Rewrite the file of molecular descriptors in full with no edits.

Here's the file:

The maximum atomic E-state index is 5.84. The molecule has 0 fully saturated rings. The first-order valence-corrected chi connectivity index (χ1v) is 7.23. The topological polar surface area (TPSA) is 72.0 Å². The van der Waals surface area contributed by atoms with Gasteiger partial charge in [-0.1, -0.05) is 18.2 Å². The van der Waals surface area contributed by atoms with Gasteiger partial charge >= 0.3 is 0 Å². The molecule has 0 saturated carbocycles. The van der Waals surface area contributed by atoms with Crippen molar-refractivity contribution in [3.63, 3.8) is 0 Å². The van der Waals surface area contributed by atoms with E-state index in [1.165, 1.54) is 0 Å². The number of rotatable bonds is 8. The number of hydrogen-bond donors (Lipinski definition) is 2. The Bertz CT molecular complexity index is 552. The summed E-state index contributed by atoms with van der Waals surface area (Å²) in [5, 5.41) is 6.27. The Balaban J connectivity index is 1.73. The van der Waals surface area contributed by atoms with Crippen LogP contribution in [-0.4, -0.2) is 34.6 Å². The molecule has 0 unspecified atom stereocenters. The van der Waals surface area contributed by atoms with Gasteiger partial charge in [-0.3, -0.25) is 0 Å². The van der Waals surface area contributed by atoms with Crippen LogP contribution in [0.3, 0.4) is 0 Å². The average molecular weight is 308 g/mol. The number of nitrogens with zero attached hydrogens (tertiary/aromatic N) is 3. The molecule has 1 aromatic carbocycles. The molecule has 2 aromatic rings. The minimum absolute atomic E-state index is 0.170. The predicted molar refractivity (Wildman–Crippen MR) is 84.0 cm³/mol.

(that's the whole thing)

The maximum atomic E-state index is 5.84. The molecule has 0 fully saturated rings. The first-order valence-corrected chi connectivity index (χ1v) is 7.23. The topological polar surface area (TPSA) is 72.0 Å². The van der Waals surface area contributed by atoms with Gasteiger partial charge in [-0.1, -0.05) is 18.2 Å². The van der Waals surface area contributed by atoms with Gasteiger partial charge >= 0.3 is 0 Å². The molecule has 0 saturated carbocycles. The van der Waals surface area contributed by atoms with Crippen molar-refractivity contribution in [3.63, 3.8) is 0 Å². The van der Waals surface area contributed by atoms with E-state index in [1.165, 1.54) is 0 Å². The number of rotatable bonds is 8. The number of hydrogen-bond donors (Lipinski definition) is 2. The Bertz CT molecular complexity index is 552. The summed E-state index contributed by atoms with van der Waals surface area (Å²) in [5, 5.41) is 6.27. The Balaban J connectivity index is 1.73. The van der Waals surface area contributed by atoms with Crippen LogP contribution in [-0.4, -0.2) is 34.6 Å². The molecule has 0 unspecified atom stereocenters. The van der Waals surface area contributed by atoms with Gasteiger partial charge in [-0.3, -0.25) is 0 Å². The van der Waals surface area contributed by atoms with Crippen LogP contribution in [0.3, 0.4) is 0 Å². The average molecular weight is 308 g/mol. The number of nitrogens with zero attached hydrogens (tertiary/aromatic N) is 3. The molecule has 1 aromatic carbocycles. The molecule has 2 aromatic rings. The minimum absolute atomic E-state index is 0.170. The predicted molar refractivity (Wildman–Crippen MR) is 84.0 cm³/mol.